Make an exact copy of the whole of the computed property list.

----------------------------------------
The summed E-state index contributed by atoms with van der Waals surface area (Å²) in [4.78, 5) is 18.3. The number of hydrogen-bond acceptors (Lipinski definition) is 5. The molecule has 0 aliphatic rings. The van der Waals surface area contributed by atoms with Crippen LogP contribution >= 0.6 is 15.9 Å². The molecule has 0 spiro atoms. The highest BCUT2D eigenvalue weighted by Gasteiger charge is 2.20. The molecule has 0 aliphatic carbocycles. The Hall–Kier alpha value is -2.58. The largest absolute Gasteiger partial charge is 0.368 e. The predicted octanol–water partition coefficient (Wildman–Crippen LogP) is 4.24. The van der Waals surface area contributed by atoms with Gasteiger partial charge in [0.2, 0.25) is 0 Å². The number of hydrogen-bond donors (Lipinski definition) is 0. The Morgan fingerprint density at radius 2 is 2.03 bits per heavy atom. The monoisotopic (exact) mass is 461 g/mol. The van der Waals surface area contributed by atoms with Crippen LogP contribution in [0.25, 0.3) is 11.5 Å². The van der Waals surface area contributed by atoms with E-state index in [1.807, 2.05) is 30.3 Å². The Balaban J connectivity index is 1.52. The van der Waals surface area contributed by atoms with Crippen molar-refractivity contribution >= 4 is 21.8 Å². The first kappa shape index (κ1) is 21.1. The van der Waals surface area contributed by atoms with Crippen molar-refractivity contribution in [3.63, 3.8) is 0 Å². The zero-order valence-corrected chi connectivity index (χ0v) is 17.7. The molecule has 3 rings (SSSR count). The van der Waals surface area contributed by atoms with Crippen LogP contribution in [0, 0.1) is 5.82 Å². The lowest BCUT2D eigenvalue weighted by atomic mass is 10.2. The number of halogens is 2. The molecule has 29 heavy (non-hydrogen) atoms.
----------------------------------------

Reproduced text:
The summed E-state index contributed by atoms with van der Waals surface area (Å²) in [4.78, 5) is 18.3. The number of hydrogen-bond acceptors (Lipinski definition) is 5. The molecule has 0 aliphatic rings. The van der Waals surface area contributed by atoms with Crippen LogP contribution >= 0.6 is 15.9 Å². The molecule has 0 spiro atoms. The highest BCUT2D eigenvalue weighted by Gasteiger charge is 2.20. The molecule has 0 aliphatic carbocycles. The Hall–Kier alpha value is -2.58. The largest absolute Gasteiger partial charge is 0.368 e. The predicted octanol–water partition coefficient (Wildman–Crippen LogP) is 4.24. The van der Waals surface area contributed by atoms with Gasteiger partial charge in [0.2, 0.25) is 0 Å². The number of hydrogen-bond donors (Lipinski definition) is 0. The Morgan fingerprint density at radius 2 is 2.03 bits per heavy atom. The monoisotopic (exact) mass is 461 g/mol. The van der Waals surface area contributed by atoms with Crippen LogP contribution in [0.25, 0.3) is 11.5 Å². The van der Waals surface area contributed by atoms with E-state index in [1.807, 2.05) is 30.3 Å². The Balaban J connectivity index is 1.52. The van der Waals surface area contributed by atoms with Crippen molar-refractivity contribution >= 4 is 21.8 Å². The first kappa shape index (κ1) is 21.1. The van der Waals surface area contributed by atoms with Crippen molar-refractivity contribution in [3.63, 3.8) is 0 Å². The zero-order valence-corrected chi connectivity index (χ0v) is 17.7. The molecule has 3 rings (SSSR count). The van der Waals surface area contributed by atoms with Crippen LogP contribution in [0, 0.1) is 5.82 Å². The lowest BCUT2D eigenvalue weighted by atomic mass is 10.2. The number of halogens is 2. The molecule has 29 heavy (non-hydrogen) atoms.